Vintage Movie Monday: Blondie of the Follies (1932)

Blondie of the Follies is the story of two girls living in Depression-era New York who escape poverty by going on the stage and then becoming kept women.  How scandalous!  This pre-Code film opens with an all-out slap fight between its female leads (played by Marion Davies, who also produced the film, and Billie Dove in her last film role).  From there, it moves on to depict heavy drinking and child neglect as part of life in a poverty-stricken New York tenement.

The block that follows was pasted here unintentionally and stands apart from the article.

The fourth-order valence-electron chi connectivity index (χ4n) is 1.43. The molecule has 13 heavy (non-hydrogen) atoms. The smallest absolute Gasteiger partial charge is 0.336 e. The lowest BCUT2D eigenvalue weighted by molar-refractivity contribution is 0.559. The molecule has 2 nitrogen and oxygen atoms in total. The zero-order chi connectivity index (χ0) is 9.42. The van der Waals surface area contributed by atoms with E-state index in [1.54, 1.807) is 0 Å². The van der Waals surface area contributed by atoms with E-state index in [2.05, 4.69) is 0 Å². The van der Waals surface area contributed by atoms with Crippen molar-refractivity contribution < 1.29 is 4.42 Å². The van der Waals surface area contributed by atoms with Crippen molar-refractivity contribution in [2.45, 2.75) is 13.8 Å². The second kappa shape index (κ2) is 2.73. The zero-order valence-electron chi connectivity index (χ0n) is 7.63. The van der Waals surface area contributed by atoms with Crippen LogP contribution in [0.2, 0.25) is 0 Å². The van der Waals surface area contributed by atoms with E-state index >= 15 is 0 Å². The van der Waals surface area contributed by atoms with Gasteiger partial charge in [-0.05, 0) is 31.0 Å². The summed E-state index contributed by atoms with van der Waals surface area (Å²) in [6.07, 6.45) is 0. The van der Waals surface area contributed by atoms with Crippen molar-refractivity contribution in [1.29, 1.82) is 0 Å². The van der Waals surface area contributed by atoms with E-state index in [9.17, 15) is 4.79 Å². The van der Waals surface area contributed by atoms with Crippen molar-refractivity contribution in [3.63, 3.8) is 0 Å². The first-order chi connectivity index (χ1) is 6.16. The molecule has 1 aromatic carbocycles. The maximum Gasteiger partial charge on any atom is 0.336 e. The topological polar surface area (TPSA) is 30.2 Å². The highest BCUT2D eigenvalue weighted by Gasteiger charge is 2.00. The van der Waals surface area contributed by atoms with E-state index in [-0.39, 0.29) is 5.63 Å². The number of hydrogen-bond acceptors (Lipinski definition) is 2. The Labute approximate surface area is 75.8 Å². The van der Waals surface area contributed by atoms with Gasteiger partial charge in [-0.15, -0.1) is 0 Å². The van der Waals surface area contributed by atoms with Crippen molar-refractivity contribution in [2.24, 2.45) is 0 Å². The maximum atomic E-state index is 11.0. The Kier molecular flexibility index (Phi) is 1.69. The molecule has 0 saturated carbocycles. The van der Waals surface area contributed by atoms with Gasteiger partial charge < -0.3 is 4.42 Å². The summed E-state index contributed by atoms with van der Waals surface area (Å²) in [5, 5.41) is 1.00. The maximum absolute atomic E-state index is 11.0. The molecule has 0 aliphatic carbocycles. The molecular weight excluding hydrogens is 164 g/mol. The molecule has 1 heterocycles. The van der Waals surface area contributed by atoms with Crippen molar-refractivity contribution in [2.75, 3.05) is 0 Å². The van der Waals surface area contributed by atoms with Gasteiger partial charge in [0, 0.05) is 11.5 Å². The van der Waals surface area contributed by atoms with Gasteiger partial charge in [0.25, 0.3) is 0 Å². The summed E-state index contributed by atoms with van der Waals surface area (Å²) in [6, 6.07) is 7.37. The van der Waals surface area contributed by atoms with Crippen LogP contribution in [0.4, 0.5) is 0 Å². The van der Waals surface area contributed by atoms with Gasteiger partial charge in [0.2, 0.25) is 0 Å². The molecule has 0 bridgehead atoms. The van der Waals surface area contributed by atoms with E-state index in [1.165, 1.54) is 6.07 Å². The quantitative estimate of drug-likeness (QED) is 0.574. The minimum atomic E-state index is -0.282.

For all the glitz and glamor of the stage, this is actually a fairly dark film about the situation of women during the Depression.  It seems a far cry dialogue-writer Anita Loos’s earlier works like the snappy Gentlemen Prefer Blondes or even the lavish silent film Intolerance.

As one character outright states: “This big gay life isn’t all it’s cracked up to be, is it?”

I do have to agree with Laura, who felt, “At 91 minutes the film does go on a bit too long, with Blondie and Lottie fighting and making up repeatedly, but it has a number of striking sequences, particularly in the early going.”

The scene that sparked my interest the most features a party performance of a song spoofing director Edmund Goulding’s other 1932 film, Grand Hotel.  “One look at that guy Barrymore and you’re out!”

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